6. Indeed Brewing – World-class beer in modern, spacious, comfortable tap room. In the heart of Northeast Minneapolis – which has grown from immigrant stomping grounds to hipster haven. I recommend the Midnight Ryder Black IPA.canLabelsMidnightRyder
  7. Mill City Market – Next to the Guthrie Theater and the stone arch bridge. Great atmosphere and local food. IMG_0271
  8. Pho – We have a huge Vietnamese immigrant community and the competition for the best Pho noodle soup is fierce and prices are reasonable. The Pho Ga (chicken Pho) is the perfect antidote to the common cold.
  9. Open microphones – You can play music every night of the week.
  10. Day Block Brewing Company – In addition to the beer, one of the best pizzas I have ever had.
  11. Surly Brewing Beer Hall and Restaurant – Unique, high-quality beers infused with smoke, chocolate, coffee, etc. One of the best burgers, period. Giant, brand-new, supercool modern facility. iu-1
  12. Brits Pub – In addition to its anglo atmosphere, there is lawn bowling on the roof!images.duckduckgo
  13. Spyhouse Coffee. The coolest cafes in Minneapolis, bar none.
  14. Al’s Breakfast Place – In the heart of Dinkytown near the University of Minnesota. Reportedly the narrowest restaurant in the city of Minneapolis, at a width of ten feet (three meters). Al’s is crammed into a former alleyway, between two much larger buildings…. The restaurant’s 14 stools have seated generations of local students, along with yours truly and local luminaries like Garrison Keillor.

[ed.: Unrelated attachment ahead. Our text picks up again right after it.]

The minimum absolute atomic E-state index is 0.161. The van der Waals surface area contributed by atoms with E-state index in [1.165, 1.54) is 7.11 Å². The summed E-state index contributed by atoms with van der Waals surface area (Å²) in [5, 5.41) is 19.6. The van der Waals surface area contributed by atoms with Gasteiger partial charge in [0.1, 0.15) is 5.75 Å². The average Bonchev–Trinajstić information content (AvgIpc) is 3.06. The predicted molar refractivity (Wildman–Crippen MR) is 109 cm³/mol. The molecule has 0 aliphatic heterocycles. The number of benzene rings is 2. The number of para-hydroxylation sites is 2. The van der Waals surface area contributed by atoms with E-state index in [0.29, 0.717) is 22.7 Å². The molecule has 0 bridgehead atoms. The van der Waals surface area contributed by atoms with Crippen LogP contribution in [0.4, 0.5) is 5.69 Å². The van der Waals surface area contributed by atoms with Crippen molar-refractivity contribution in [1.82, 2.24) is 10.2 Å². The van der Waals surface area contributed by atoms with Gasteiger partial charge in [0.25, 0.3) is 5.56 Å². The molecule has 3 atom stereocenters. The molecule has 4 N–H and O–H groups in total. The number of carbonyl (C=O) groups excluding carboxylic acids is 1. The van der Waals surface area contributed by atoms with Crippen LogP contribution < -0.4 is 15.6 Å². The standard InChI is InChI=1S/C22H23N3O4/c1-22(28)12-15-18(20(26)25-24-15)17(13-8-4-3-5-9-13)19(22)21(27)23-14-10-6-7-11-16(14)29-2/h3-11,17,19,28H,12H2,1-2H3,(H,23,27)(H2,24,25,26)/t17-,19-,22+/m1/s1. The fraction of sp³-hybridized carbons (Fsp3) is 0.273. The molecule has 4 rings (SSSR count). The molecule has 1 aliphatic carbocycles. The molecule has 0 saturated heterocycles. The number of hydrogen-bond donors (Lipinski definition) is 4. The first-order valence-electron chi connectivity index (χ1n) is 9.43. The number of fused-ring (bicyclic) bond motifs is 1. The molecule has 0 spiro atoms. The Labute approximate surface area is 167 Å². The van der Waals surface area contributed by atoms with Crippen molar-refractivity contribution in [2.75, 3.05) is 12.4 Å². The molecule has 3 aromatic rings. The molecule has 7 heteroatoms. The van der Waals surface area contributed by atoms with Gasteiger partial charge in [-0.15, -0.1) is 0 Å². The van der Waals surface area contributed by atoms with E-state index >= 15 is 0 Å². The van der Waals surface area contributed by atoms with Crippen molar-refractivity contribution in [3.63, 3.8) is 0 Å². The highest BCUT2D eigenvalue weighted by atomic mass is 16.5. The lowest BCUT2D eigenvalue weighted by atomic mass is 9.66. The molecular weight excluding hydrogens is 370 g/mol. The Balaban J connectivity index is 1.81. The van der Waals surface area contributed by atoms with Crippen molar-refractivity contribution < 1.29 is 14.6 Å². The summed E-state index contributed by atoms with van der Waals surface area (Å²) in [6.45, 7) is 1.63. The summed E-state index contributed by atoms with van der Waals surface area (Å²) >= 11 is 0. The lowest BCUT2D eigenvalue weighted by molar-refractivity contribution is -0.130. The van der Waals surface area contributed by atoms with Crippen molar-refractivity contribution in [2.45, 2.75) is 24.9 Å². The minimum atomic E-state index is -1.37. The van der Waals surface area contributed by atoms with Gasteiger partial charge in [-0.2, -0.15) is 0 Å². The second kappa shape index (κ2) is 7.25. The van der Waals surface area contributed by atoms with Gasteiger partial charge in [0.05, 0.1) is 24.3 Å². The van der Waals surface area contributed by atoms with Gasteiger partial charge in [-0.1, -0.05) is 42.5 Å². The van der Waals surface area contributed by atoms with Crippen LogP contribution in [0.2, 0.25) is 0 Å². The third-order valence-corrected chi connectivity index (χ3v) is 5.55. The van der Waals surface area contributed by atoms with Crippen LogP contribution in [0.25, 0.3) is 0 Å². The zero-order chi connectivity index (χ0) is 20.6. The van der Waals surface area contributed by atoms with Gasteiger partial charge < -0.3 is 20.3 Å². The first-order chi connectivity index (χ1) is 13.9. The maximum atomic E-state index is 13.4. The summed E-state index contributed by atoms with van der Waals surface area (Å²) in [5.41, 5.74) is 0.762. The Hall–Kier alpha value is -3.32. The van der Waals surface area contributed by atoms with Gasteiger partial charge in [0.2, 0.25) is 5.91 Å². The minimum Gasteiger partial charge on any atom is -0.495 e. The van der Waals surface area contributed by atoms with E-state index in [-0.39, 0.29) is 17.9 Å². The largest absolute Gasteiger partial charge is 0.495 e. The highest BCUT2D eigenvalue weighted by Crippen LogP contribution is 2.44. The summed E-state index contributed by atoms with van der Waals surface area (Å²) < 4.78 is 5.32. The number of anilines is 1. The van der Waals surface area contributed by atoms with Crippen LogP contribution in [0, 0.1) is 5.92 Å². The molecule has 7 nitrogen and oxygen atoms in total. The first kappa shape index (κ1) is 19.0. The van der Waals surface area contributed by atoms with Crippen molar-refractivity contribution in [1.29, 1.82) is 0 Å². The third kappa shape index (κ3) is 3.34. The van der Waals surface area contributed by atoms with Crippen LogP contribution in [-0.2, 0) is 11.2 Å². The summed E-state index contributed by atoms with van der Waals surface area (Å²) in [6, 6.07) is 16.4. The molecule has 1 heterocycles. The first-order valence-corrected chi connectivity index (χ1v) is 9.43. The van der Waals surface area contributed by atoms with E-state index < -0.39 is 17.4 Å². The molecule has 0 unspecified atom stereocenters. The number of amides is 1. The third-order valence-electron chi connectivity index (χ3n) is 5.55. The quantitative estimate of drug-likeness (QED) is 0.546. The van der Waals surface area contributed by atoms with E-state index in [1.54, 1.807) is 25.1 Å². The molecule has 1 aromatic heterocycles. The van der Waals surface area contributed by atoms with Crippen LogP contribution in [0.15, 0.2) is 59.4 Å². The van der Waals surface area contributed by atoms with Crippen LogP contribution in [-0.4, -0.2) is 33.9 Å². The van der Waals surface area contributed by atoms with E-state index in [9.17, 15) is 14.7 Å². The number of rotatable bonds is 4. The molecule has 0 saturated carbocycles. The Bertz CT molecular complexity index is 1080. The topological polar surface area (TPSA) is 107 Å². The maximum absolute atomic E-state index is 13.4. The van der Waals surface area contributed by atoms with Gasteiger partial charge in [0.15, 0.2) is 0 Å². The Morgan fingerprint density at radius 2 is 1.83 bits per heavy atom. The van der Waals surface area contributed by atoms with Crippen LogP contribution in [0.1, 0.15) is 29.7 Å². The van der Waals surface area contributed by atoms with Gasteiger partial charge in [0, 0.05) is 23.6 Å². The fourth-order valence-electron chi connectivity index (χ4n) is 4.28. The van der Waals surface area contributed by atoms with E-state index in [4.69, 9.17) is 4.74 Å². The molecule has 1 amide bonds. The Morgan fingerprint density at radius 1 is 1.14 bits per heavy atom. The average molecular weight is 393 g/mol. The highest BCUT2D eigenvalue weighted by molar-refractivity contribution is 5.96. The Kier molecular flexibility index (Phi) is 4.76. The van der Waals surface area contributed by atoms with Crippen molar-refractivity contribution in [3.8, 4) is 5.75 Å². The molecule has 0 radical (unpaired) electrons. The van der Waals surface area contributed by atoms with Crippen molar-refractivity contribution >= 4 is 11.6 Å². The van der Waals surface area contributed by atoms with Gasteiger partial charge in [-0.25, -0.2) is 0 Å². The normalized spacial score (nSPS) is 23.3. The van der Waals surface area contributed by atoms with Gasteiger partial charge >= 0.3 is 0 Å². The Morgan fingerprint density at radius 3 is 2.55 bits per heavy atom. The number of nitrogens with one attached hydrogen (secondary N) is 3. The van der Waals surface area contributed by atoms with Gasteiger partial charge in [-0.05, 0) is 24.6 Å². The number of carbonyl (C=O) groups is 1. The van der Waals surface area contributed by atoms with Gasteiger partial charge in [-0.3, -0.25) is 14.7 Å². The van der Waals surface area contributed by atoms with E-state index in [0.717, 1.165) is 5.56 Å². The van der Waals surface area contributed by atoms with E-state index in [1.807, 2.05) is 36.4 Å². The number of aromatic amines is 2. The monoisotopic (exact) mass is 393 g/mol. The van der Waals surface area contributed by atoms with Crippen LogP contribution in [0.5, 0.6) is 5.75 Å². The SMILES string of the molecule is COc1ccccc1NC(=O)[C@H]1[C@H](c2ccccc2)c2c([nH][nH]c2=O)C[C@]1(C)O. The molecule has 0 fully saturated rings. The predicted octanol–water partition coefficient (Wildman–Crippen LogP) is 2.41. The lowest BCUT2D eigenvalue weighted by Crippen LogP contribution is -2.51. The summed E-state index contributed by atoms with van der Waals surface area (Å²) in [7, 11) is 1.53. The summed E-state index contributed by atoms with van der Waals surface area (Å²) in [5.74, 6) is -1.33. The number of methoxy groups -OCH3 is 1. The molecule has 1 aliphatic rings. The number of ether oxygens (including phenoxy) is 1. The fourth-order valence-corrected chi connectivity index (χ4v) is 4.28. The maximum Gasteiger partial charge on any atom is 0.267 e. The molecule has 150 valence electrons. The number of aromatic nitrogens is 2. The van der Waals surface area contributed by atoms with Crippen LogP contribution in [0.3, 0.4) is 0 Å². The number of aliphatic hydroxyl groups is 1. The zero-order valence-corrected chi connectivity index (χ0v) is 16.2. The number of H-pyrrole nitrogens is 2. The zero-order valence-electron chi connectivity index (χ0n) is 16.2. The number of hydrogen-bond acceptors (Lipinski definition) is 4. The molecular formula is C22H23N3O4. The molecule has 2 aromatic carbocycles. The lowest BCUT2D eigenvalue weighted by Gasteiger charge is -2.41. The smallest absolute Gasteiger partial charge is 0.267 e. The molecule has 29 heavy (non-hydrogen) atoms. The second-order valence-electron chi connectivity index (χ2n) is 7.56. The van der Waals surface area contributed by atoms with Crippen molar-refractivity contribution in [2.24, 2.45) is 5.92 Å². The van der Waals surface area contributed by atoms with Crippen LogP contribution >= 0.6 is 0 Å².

15. The Local – Built on the traditional Victorian Dublin pub style with tons of ornate wood, high walls, etc. The craic (look it up) is always beyond good. The place I always meet old friends.iu
  16. Did I mention the music?
  17. The people are beautiful inside and out.

The internal life of San Francisco

beep beep bop let me connect you….

pine street traffic always up and up

 

hills and mountains and hayes street alamo square

music through the night

tascam 4-tracking the city with morale

jumping pubs of the lower haight – toronado and mad dog in the fog

golden gate havana 3am and mr robyn lunchtime concerts in the park and

the through the panhandle to green apple books we go

on a mission to peralta music with flam and lavoie

to an isreali percussion soundtrack